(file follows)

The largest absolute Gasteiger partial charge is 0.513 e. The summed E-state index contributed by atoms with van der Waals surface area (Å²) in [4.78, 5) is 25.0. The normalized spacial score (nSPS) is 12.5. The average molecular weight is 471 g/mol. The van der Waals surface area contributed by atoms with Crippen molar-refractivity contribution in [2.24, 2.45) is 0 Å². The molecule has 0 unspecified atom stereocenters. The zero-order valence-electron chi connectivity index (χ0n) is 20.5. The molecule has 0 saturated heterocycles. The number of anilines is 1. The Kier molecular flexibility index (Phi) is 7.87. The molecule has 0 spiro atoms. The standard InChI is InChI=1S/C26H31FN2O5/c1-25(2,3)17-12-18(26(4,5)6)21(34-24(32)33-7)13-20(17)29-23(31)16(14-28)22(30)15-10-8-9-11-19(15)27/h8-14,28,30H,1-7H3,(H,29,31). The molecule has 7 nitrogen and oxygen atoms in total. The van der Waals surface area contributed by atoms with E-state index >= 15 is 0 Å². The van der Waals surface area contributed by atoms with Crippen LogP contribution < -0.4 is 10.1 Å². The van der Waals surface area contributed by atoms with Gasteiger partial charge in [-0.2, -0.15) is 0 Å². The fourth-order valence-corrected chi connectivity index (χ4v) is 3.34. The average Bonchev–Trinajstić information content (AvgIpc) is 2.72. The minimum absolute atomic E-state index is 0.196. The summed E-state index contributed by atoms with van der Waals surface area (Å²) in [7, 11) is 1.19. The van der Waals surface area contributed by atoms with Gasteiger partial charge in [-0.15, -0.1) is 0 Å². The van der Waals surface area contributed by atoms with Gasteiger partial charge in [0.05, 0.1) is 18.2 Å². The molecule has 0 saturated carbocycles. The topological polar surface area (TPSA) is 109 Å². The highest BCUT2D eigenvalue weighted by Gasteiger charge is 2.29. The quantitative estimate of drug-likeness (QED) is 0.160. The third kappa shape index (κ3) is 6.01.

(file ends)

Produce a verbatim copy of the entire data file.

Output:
The largest absolute Gasteiger partial charge is 0.513 e. The summed E-state index contributed by atoms with van der Waals surface area (Å²) in [4.78, 5) is 25.0. The normalized spacial score (nSPS) is 12.5. The average molecular weight is 471 g/mol. The van der Waals surface area contributed by atoms with Crippen molar-refractivity contribution in [2.24, 2.45) is 0 Å². The molecule has 0 unspecified atom stereocenters. The zero-order valence-electron chi connectivity index (χ0n) is 20.5. The molecule has 0 saturated heterocycles. The number of anilines is 1. The Kier molecular flexibility index (Phi) is 7.87. The molecule has 0 spiro atoms. The standard InChI is InChI=1S/C26H31FN2O5/c1-25(2,3)17-12-18(26(4,5)6)21(34-24(32)33-7)13-20(17)29-23(31)16(14-28)22(30)15-10-8-9-11-19(15)27/h8-14,28,30H,1-7H3,(H,29,31). The molecule has 7 nitrogen and oxygen atoms in total. The van der Waals surface area contributed by atoms with E-state index >= 15 is 0 Å². The van der Waals surface area contributed by atoms with Crippen LogP contribution < -0.4 is 10.1 Å². The van der Waals surface area contributed by atoms with Gasteiger partial charge in [-0.2, -0.15) is 0 Å². The fourth-order valence-corrected chi connectivity index (χ4v) is 3.34. The average Bonchev–Trinajstić information content (AvgIpc) is 2.72. The minimum absolute atomic E-state index is 0.196. The summed E-state index contributed by atoms with van der Waals surface area (Å²) in [7, 11) is 1.19. The van der Waals surface area contributed by atoms with Gasteiger partial charge in [-0.15, -0.1) is 0 Å². The van der Waals surface area contributed by atoms with Gasteiger partial charge in [0.05, 0.1) is 18.2 Å². The molecule has 0 saturated carbocycles. The topological polar surface area (TPSA) is 109 Å². The highest BCUT2D eigenvalue weighted by Gasteiger charge is 2.29. The quantitative estimate of drug-likeness (QED) is 0.160. The third kappa shape index (κ3) is 6.01.